(Fox News) – Chairman of the Joint Chiefs of Staff Gen. Mark Milley on Thursday expressed regret for accompanying President Trump during a photo-op last week at Lafayette Square amid protests, calling the decision “a mistake” – in the latest sign of friction between the White House and the military over the response to racial unrest

Milley made the remarks during a remote video speech to graduates at National Defense University, advising young officers to “always maintain a keen sense of situational awareness.”“As senior leaders, everything you do will be closely watched,” he said. “And I am not immune.

“As many of you saw, the result of the photograph of me at Lafayette Square last week. That sparked a national debate about the role of the military in civil society,” Milley continued. “I should not have been there. My presence in that moment and in that environment created a perception of the military involved in domestic politics.”

He added: “As a commissioned uniformed officer, it was a mistake that I have learned from, and I sincerely hope we all can learn from it.”

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2 National Guardsmen Found Glass Baked Into Their Pizza While in D.C.

(Post and Courier) – The soldiers were staying at the Marriott Marquis Hotel during their mission to the nation’s capital when they decided to order a pizza from a nearby establishment using Uber Eats, according to a Department of Defense report shared with The Post and Courier.

When they opened the pizza, they found shards of glass baked into the dough and cheese. 

They didn’t eat the pizza and no one was injured, according to the report. No other Guardsmen experienced a similar problem.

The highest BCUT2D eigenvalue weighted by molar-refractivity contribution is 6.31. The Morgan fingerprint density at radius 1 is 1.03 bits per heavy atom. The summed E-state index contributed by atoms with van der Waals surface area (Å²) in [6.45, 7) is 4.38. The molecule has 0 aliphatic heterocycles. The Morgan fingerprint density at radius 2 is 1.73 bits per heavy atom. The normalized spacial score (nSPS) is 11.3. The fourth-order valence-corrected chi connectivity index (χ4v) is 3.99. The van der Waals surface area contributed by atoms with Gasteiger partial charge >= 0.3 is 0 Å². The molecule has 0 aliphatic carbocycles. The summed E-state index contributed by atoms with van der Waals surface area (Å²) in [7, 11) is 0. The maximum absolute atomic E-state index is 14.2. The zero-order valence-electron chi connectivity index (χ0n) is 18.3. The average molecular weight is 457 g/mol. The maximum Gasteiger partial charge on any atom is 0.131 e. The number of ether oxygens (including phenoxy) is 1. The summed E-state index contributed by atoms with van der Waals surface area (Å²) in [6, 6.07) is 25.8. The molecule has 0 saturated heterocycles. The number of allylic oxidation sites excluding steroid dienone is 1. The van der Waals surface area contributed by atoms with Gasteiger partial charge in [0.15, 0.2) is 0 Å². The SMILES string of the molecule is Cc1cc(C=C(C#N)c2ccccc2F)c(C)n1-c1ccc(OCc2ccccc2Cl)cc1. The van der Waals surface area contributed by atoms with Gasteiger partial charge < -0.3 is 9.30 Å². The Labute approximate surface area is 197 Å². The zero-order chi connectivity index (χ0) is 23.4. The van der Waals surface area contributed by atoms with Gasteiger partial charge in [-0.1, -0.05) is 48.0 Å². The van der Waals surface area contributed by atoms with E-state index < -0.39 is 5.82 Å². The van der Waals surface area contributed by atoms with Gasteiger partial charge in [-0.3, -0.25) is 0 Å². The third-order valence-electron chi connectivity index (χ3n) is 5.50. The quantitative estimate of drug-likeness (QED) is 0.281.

“The command says that the soldiers are OK, and that this was the only incident to their knowledge,” said Capt. Jessica Donnelly, a spokeswoman for the S.C. National Guard. 

She said the soldiers were advised to file a police report about the incident. A spokeswoman for the D.C. Metro Police Department said there was no report on file. 

Department of Defense personnel have seen an increase in threats, according to the report, but it went on to state that there have been no specific threats made by protesters against soldiers. 

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Twitter Deletes 170,000 Accounts Linked to China Influence Campaign

(The Guardian) – Twitter has removed more than 170,000 accounts the social media site says are state-linked influence campaigns from China focusing on Hong Kongprotests, Covid-19 and the US protests in relation to George Floyd.

The company announced on Thursday that 23,750 core accounts – and 150,000 “amplifier” accounts that boosted the content posted by those core accounts – had been removed from the platform after being linked to an influence campaign from the People’s Republic.

Researchers at the Australian Strategic Policy Institute found that while Twitter is blocked from access in China, the campaign was targeted at Chinese-speaking audiences outside the country “with the intention of influencing perceptions on key issues, including the Hong Kong protests, exiled Chinese billionaire Guo Wengui and, to a lesser extent, Covid-19 and Taiwan”.

The researchers analysed 348,608 tweets between January 2018 and April 2020 and found most tweets were posted during business hours in Beijing between Monday and Friday, and dropped off on the weekends.